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Last May, at our studio’s annual solo violin recital, I played Fritz Kreisler’s Praeludium and Allegro with a slight twist. I threw in a bit of improvisation in the middle of the prelude. The truth is, I actually made a major gaffe and desperately threw in a couple of random notes to try and cover it all up. I disguised it so well that people thought I had improvised an entire section.
After watching the video of my disastrous violin performance, I wept. I didn’t mess up the hard sections of the piece. I stumbled over the easy parts, the parts that I never made mistakes on. The truth is was that I just hadn’t practiced enough. So my fingers gave me away that day. I didn’t stand out.
This past year has taught me an important lesson in confronting failure and realizing that I can’t always be successful.
My sophomore year started with a bang—the first pop quiz of trigonometry and pre-calculus. My grade: 6 out of 18, a whopping 33.3 percent. It was only the first week of school this year, and I was already failing math. The quiz was on sine and cosine relationships, which I’d supposedly learned in eighth grade. Simple enough. But as usual, I over-analyzed the problems. After writing my answers, I felt incredibly smart, thinking that I had figured out the trick my teacher was trying to pull. When I got my paper back, the red marks on my paper were a definite sine that I wasn’t all that smart and that I was quite off tangent in the analysis of my skills. My grade dropped straight to a C-minus, and I went through a semester-long journey going after an A. Eventually, I did get there though. I believe that my failure is what drove me to go doggedly after the grade I wanted.
I realized that I just couldn’t be complacent anymore in school. Things weren’t just going to fall into place that easily.
How does one keep a straight face and move on after a slip-up? I’ve learned over these last few months that getting back on track after a mistake is one heck of a life lesson in itself.
The Winter Olympics at Torino came at a timely point this year and taught me a few things. After skating a perfect short program that put her in the lead, American figure skater Sasha Cohen took two disastrous falls at the very start of her long program. But she didn’t let her mistakes faze her, and she performed the rest of her program flawlessly. Despite her stumbles and the tough competition, she went on to win the silver.
Like Sasha, I’m learning that it’s not all about the errors you make. One misstep doesn’t make or break a program, and you just can’t let it get to you. I’ve fallen and picked myself up again and again during my one-year foray with speech tournaments. After a satisfying experience as a novice last year, I expected to do at least as well this year, if not better. Instead, I didn’t place in the finals at any of the tournaments that I attended. I didn’t even make semi-finals until the second-to-last tournament of the year. The entire season was a washout for me, but that didn’t stop me from showing up at every meet that I could possibly make. My self-esteem hit rock bottom. But if you’re wondering if I am going back next year in the same event, you bet I am.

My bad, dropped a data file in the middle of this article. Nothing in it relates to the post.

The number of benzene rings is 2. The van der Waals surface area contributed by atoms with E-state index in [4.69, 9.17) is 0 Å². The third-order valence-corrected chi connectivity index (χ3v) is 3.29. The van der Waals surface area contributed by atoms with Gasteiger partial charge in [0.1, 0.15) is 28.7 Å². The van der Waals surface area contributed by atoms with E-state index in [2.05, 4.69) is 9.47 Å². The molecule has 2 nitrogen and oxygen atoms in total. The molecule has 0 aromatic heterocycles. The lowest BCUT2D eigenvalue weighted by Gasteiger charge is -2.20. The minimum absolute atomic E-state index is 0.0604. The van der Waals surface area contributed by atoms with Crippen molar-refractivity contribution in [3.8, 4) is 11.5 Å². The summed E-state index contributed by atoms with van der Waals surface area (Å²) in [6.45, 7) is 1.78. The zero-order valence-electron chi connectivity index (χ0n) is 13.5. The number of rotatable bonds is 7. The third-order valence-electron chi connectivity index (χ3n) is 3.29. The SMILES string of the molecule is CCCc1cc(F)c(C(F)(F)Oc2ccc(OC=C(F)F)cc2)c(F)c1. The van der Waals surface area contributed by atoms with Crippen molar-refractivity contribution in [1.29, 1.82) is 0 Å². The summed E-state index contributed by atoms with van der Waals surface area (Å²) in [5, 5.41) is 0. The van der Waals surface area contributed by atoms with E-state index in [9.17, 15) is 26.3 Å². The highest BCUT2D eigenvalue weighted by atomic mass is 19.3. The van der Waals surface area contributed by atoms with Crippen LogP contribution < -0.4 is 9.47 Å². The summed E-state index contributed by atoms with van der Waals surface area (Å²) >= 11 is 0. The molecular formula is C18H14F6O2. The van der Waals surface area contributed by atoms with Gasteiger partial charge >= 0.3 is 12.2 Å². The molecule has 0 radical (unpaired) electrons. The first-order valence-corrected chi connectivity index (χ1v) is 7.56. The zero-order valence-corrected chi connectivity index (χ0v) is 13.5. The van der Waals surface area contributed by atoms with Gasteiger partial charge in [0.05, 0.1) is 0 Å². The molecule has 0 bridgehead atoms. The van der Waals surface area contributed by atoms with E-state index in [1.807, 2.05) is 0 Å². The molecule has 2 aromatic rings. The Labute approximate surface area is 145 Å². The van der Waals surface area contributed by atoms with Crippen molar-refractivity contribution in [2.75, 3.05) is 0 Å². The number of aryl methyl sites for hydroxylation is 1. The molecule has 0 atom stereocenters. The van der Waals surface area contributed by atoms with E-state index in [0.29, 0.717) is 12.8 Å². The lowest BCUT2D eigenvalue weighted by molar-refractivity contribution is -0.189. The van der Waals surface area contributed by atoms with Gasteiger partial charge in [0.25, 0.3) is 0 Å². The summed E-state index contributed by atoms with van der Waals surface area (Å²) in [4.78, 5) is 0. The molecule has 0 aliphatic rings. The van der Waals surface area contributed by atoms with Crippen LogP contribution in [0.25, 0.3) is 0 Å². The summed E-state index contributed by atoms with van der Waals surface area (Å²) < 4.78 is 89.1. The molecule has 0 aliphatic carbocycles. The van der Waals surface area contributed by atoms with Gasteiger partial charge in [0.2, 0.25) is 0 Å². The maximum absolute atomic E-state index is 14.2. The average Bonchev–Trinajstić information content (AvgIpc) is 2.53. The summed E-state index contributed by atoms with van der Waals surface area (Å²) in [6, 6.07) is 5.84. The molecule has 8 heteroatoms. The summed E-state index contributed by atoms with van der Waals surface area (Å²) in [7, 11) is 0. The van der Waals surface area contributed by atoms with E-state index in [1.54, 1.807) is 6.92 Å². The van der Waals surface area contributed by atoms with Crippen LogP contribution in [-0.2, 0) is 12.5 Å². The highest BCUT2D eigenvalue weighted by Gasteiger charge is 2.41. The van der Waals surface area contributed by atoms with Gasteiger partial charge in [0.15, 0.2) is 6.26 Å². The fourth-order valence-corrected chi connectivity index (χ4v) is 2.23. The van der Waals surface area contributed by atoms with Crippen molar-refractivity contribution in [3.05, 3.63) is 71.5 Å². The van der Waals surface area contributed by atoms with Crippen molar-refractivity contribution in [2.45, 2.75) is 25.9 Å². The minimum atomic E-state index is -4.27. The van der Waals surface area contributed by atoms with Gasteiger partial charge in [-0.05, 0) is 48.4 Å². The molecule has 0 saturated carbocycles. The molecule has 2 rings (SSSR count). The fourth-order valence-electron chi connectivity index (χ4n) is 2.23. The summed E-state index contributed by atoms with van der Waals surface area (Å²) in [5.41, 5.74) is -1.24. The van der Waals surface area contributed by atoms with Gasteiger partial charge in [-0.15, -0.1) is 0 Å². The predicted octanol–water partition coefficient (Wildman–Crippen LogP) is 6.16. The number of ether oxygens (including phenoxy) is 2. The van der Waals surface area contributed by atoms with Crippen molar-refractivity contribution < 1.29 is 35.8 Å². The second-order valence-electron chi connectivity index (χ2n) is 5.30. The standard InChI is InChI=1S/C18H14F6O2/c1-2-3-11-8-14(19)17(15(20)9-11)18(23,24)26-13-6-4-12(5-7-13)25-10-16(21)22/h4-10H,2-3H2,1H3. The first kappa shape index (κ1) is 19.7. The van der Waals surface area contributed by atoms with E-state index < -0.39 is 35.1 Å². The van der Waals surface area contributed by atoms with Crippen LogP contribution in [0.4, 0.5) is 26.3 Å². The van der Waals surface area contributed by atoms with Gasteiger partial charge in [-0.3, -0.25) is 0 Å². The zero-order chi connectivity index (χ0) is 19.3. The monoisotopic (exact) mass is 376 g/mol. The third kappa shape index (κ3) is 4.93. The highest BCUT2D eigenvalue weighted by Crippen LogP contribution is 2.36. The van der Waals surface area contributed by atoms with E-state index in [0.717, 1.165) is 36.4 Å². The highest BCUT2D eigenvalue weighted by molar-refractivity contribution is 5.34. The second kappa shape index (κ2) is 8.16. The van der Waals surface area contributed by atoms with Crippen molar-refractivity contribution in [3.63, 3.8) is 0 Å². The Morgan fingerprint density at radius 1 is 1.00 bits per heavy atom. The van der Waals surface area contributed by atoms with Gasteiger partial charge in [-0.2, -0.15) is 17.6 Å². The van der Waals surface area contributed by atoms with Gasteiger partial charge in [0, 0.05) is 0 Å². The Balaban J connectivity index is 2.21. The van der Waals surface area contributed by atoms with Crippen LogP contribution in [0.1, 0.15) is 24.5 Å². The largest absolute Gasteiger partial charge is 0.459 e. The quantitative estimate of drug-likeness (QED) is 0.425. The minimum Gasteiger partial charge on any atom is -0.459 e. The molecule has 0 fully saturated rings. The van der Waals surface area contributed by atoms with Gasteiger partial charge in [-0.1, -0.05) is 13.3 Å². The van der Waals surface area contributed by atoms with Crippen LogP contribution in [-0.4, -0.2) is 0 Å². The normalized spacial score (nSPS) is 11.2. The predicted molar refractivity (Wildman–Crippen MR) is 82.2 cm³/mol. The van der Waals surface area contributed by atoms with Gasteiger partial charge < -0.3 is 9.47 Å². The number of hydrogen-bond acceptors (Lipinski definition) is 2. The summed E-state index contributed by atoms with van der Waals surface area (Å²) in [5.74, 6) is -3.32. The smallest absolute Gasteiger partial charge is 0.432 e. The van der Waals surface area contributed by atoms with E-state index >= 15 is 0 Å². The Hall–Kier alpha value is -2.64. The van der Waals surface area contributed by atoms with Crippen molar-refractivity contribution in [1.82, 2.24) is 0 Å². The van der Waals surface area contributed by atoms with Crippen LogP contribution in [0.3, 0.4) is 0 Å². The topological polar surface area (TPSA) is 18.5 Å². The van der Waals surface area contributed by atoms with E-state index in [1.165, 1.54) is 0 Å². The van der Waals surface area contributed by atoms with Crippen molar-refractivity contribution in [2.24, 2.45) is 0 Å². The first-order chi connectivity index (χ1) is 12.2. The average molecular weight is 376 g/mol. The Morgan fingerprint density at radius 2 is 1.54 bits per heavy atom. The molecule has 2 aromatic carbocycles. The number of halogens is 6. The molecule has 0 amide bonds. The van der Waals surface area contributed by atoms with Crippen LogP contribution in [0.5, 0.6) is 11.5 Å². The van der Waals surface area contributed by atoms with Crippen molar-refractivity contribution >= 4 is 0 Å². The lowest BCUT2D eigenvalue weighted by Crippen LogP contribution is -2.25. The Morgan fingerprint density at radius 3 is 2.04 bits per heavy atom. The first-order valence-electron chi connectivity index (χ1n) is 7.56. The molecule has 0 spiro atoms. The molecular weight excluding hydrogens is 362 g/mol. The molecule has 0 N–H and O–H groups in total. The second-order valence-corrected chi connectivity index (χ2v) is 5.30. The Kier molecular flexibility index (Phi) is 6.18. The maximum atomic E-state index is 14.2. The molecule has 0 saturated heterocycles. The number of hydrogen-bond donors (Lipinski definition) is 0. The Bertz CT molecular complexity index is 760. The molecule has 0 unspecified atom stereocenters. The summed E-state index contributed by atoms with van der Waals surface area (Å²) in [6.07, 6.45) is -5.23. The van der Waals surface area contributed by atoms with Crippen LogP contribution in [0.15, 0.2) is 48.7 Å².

As I gear up for my junior year of high school, I’m realizing that the flops and busts of the last year have done me a lot of good. Without an occasional fiasco, I’d sail through life thinking I was the cat’s whiskers. Without a few sour lemons, I’d forget that success is almost always the byproduct of long hours, talent, great timing and that pinch of luck.
In high school, everyone is trying to do everything. All the kids, including yours truly, want success at any cost, and sometimes we want it without doing the work or without waiting it out patiently.
The recent scandal over Harvard sophomore Kaavya Viswanathan and her book How Opal Mehta Got Kissed, Got Wild and Got a Life has left me wondering about this pressure to succeed. I don’t excuse her for her plagiarism in any way, but I feel sorry for her. The princess who was fussed over and made out to be more than what she was has now been tossed to the ground like she was a rag doll. Should success come so easily, so quickly, so grandly? I think not.
Where’s the lesson then? Take my DMV experience. I’ll venture to say that the entire Los Gatos DMV staff knows me by name, thanks to the numerous times that I’ve stepped into that office. If I had only passed that darned permit test the first time. Everybody I talked to said that the written test was a breeze and that I shouldn’t bother studying. I took their advice. Let’s just say that I now warn people to actually open the DMV rulebook before taking the test. While I felt incredibly stupid after missing 14 questions on the written test, I also learned that luck does indeed play a part in success. But, like me, if you happen to lack such fortune, you get stuck trying to answer every question about blood alcohol concentration that you, ahem, forgot to study. See how I’ve even begun to celebrate my failures with a large dose of humor?
Like my violin teacher told me the other day, if my mistakes lead to a little improvisation … well, so be it. Perhaps I’ll discover a talent I never knew I had.
Pavithra Mohan is a junior at Saratoga High School.